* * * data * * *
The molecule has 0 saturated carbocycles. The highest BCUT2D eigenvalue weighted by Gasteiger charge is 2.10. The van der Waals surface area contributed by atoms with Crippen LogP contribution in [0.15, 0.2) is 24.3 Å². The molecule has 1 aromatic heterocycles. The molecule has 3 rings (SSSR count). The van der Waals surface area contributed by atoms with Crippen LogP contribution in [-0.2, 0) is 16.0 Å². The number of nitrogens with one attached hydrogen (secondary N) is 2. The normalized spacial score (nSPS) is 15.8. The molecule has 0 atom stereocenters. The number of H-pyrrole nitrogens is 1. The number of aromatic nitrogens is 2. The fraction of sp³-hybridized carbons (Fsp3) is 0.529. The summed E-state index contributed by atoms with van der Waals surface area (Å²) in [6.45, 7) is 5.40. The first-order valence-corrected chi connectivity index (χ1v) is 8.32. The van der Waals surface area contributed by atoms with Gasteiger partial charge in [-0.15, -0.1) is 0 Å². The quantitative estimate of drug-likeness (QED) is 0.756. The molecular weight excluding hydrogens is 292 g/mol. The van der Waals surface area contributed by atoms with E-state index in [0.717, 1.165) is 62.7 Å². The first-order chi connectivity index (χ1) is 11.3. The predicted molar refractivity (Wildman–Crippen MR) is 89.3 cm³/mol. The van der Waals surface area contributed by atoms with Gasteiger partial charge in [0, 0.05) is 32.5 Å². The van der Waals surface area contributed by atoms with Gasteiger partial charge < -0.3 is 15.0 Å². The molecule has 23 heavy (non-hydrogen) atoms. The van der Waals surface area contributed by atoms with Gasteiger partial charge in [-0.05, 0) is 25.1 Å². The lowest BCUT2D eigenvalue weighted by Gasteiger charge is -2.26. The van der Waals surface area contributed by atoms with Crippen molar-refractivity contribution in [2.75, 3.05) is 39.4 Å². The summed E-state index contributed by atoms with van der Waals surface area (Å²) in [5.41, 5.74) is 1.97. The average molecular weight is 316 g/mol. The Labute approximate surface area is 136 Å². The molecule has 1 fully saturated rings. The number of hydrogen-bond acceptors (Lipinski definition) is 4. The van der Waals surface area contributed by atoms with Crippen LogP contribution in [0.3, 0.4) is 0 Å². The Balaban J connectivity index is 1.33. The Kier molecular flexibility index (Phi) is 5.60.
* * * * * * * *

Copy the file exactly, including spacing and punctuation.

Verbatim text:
The molecule has 0 saturated carbocycles. The highest BCUT2D eigenvalue weighted by Gasteiger charge is 2.10. The van der Waals surface area contributed by atoms with Crippen LogP contribution in [0.15, 0.2) is 24.3 Å². The molecule has 1 aromatic heterocycles. The molecule has 3 rings (SSSR count). The van der Waals surface area contributed by atoms with Crippen LogP contribution in [-0.2, 0) is 16.0 Å². The number of nitrogens with one attached hydrogen (secondary N) is 2. The normalized spacial score (nSPS) is 15.8. The molecule has 0 atom stereocenters. The number of H-pyrrole nitrogens is 1. The number of aromatic nitrogens is 2. The fraction of sp³-hybridized carbons (Fsp3) is 0.529. The summed E-state index contributed by atoms with van der Waals surface area (Å²) in [6.45, 7) is 5.40. The first-order valence-corrected chi connectivity index (χ1v) is 8.32. The van der Waals surface area contributed by atoms with Gasteiger partial charge in [-0.15, -0.1) is 0 Å². The quantitative estimate of drug-likeness (QED) is 0.756. The molecular weight excluding hydrogens is 292 g/mol. The van der Waals surface area contributed by atoms with E-state index in [0.717, 1.165) is 62.7 Å². The first-order chi connectivity index (χ1) is 11.3. The predicted molar refractivity (Wildman–Crippen MR) is 89.3 cm³/mol. The van der Waals surface area contributed by atoms with Gasteiger partial charge in [0, 0.05) is 32.5 Å². The van der Waals surface area contributed by atoms with Gasteiger partial charge < -0.3 is 15.0 Å². The molecule has 23 heavy (non-hydrogen) atoms. The van der Waals surface area contributed by atoms with Gasteiger partial charge in [-0.05, 0) is 25.1 Å². The lowest BCUT2D eigenvalue weighted by Gasteiger charge is -2.26. The van der Waals surface area contributed by atoms with Crippen molar-refractivity contribution in [2.75, 3.05) is 39.4 Å². The summed E-state index contributed by atoms with van der Waals surface area (Å²) in [5.41, 5.74) is 1.97. The average molecular weight is 316 g/mol. The Labute approximate surface area is 136 Å². The molecule has 1 fully saturated rings. The number of hydrogen-bond acceptors (Lipinski definition) is 4. The van der Waals surface area contributed by atoms with Crippen LogP contribution in [0.3, 0.4) is 0 Å². The Balaban J connectivity index is 1.33. The Kier molecular flexibility index (Phi) is 5.60.